Article X, section 25, of the Florida Constitution, which is generally referred to by its ballot designation, Amendment 7, was proposed by citizen initiative and adopted in 2004. It provides patients "a right to have access to any records made or received in the course of business by a health care facility or provider relating to any adverse medical incident." Art. X, § 25(a), Fla. Const. "Adverse medical incident" is defined broadly to include "any other act, neglect, or default of a health care facility or health care provider that caused or could have caused injury to or death of a patient . . . ." Art. X, § 25(c)(3), Fla. Const. Amendment 7 gives patients, including those who become medical malpractice plaintiffs, access to any adverse medical incident record, including incidents involving other patients, sometimes called occurrence reports, created by health care providers.

         As this Court discussed in Florida Hospital Waterman, Inc. v. Buster, 984 So.2d 478 (Fla. 2008), the purpose of Amendment 7 "was to do away with the legislative restrictions on a Florida patient's access to a medical provider's 'history of acts, neglects, or defaults' because such history 'may be important to a patient.' " Id. at 488 (quoting Advisory Op. to the Att'y Gen. re Patients' Right to Know About Adverse Med. Incidents, 880 So.2d 617, 618 (Fla. 2004)).[3]

         As the First District stated:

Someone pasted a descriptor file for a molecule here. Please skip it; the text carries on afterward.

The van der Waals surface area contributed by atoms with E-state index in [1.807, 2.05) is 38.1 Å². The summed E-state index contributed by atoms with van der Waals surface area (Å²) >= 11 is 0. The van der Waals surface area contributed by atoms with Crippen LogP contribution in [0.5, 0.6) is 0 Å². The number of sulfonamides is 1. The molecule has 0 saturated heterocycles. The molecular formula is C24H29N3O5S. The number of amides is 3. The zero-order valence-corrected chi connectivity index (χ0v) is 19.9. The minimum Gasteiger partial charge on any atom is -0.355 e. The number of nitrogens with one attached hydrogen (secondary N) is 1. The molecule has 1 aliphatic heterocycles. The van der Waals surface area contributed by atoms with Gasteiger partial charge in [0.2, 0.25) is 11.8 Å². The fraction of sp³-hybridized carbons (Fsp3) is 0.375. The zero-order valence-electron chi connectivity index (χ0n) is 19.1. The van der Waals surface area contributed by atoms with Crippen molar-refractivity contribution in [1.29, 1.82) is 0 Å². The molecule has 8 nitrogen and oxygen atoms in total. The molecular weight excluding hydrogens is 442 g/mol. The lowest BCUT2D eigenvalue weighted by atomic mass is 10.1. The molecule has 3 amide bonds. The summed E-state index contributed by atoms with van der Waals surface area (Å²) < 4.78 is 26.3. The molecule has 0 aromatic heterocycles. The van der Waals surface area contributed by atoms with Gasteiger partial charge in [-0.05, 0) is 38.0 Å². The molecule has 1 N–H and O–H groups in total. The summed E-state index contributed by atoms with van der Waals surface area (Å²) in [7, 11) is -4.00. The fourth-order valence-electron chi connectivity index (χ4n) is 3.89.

In 2005, Congress . . . [passed] the Patient Safety and Quality Improvement Act of 2005 (the [Federal] Act), Pub. L. No. 109-41, 119 Stat. 424, codified at 42 U.S.C. § 299b-21 et seq., . . . following a 1999 Institute of Medicine (IOM) report, To Err is Human: Building a Safer Health System, . . . estimat[ing] that at least 44, 000 people and potentially as many as 98, 000 people die in United States hospitals each year as a result of preventable medical errors. The IOM report recommended that legislation be passed to foster the development of a reporting system through which medical errors could be identified, analyzed, and utilized to prevent further medical errors. See S. Rep. No. 108-196, at 3-4 (2003); H.R. Rep. No. 109-197, at 9 (2005). Through passage of the [Federal] Act, . . . Congress sought to "facilitate an environment in which health care providers are able to discuss errors openly and learn from them." H.R. Rep. No. 109-197, at 9 (2005). See also Patient Safety and Quality Improvement, 73 Fed. Reg. 8, 112, 8, 113 (proposed Feb. 12, 2008).

S. Baptist Hosp. of Fla., 178 So.3d at 105.